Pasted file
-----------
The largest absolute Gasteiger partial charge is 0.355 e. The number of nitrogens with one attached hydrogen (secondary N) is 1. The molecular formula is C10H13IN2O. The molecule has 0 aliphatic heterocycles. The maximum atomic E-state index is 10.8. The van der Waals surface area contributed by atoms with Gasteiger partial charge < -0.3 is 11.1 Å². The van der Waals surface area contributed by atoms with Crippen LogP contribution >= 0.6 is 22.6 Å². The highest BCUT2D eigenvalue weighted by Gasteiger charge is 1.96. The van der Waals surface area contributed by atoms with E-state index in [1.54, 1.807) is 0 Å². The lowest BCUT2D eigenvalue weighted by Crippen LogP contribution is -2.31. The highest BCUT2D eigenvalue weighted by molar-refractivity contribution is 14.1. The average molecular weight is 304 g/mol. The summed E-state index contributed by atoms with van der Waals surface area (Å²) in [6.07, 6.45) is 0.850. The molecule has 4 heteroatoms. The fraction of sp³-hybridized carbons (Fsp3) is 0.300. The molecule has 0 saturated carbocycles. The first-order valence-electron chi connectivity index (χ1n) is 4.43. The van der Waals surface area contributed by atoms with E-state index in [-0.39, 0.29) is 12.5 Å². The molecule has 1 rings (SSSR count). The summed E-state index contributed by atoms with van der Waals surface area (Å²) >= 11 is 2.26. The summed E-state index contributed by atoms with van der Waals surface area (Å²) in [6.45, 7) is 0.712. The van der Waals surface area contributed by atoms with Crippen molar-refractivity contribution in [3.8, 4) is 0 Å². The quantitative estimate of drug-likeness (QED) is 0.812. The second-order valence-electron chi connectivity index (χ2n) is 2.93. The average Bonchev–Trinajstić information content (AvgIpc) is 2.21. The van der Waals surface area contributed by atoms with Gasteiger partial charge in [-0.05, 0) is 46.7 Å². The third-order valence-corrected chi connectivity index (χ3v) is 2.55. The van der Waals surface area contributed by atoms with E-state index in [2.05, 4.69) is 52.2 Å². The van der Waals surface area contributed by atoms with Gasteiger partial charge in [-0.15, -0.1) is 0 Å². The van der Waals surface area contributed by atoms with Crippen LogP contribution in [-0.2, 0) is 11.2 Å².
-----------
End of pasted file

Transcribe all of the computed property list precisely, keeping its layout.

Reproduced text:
The largest absolute Gasteiger partial charge is 0.355 e. The number of nitrogens with one attached hydrogen (secondary N) is 1. The molecular formula is C10H13IN2O. The molecule has 0 aliphatic heterocycles. The maximum atomic E-state index is 10.8. The van der Waals surface area contributed by atoms with Gasteiger partial charge < -0.3 is 11.1 Å². The van der Waals surface area contributed by atoms with Crippen LogP contribution >= 0.6 is 22.6 Å². The highest BCUT2D eigenvalue weighted by Gasteiger charge is 1.96. The van der Waals surface area contributed by atoms with E-state index in [1.54, 1.807) is 0 Å². The lowest BCUT2D eigenvalue weighted by Crippen LogP contribution is -2.31. The highest BCUT2D eigenvalue weighted by molar-refractivity contribution is 14.1. The average molecular weight is 304 g/mol. The summed E-state index contributed by atoms with van der Waals surface area (Å²) in [6.07, 6.45) is 0.850. The molecule has 4 heteroatoms. The fraction of sp³-hybridized carbons (Fsp3) is 0.300. The molecule has 0 saturated carbocycles. The first-order valence-electron chi connectivity index (χ1n) is 4.43. The van der Waals surface area contributed by atoms with E-state index in [-0.39, 0.29) is 12.5 Å². The molecule has 1 rings (SSSR count). The summed E-state index contributed by atoms with van der Waals surface area (Å²) >= 11 is 2.26. The summed E-state index contributed by atoms with van der Waals surface area (Å²) in [6.45, 7) is 0.712. The van der Waals surface area contributed by atoms with Crippen molar-refractivity contribution in [3.8, 4) is 0 Å². The quantitative estimate of drug-likeness (QED) is 0.812. The second-order valence-electron chi connectivity index (χ2n) is 2.93. The average Bonchev–Trinajstić information content (AvgIpc) is 2.21. The van der Waals surface area contributed by atoms with Gasteiger partial charge in [-0.05, 0) is 46.7 Å². The third-order valence-corrected chi connectivity index (χ3v) is 2.55. The van der Waals surface area contributed by atoms with E-state index in [2.05, 4.69) is 52.2 Å². The van der Waals surface area contributed by atoms with Gasteiger partial charge in [-0.15, -0.1) is 0 Å². The van der Waals surface area contributed by atoms with Crippen LogP contribution in [-0.2, 0) is 11.2 Å².